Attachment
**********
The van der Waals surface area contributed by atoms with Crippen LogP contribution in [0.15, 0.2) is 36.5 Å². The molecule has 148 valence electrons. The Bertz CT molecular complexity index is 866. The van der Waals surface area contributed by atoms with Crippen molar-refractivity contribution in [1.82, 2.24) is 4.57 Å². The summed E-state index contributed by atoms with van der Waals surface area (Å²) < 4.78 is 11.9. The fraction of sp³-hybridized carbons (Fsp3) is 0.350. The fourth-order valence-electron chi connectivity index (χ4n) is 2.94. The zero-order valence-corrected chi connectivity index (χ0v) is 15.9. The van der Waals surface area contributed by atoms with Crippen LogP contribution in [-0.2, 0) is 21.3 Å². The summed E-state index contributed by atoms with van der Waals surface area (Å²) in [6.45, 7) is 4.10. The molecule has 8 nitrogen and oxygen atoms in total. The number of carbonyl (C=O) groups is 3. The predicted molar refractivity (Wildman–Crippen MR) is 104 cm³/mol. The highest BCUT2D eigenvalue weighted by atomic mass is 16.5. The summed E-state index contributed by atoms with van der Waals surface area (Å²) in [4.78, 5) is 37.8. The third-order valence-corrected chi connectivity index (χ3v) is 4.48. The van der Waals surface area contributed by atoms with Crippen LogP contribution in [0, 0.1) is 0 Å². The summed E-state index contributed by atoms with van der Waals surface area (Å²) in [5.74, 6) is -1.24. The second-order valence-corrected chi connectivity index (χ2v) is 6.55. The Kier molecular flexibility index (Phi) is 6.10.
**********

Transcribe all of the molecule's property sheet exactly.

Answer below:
The van der Waals surface area contributed by atoms with Crippen LogP contribution in [0.15, 0.2) is 36.5 Å². The molecule has 148 valence electrons. The Bertz CT molecular complexity index is 866. The van der Waals surface area contributed by atoms with Crippen molar-refractivity contribution in [1.82, 2.24) is 4.57 Å². The summed E-state index contributed by atoms with van der Waals surface area (Å²) < 4.78 is 11.9. The fraction of sp³-hybridized carbons (Fsp3) is 0.350. The fourth-order valence-electron chi connectivity index (χ4n) is 2.94. The zero-order valence-corrected chi connectivity index (χ0v) is 15.9. The van der Waals surface area contributed by atoms with Crippen LogP contribution in [-0.2, 0) is 21.3 Å². The summed E-state index contributed by atoms with van der Waals surface area (Å²) in [6.45, 7) is 4.10. The molecule has 8 nitrogen and oxygen atoms in total. The number of carbonyl (C=O) groups is 3. The predicted molar refractivity (Wildman–Crippen MR) is 104 cm³/mol. The highest BCUT2D eigenvalue weighted by atomic mass is 16.5. The summed E-state index contributed by atoms with van der Waals surface area (Å²) in [4.78, 5) is 37.8. The third-order valence-corrected chi connectivity index (χ3v) is 4.48. The van der Waals surface area contributed by atoms with Crippen LogP contribution in [0, 0.1) is 0 Å². The summed E-state index contributed by atoms with van der Waals surface area (Å²) in [5.74, 6) is -1.24. The second-order valence-corrected chi connectivity index (χ2v) is 6.55. The Kier molecular flexibility index (Phi) is 6.10.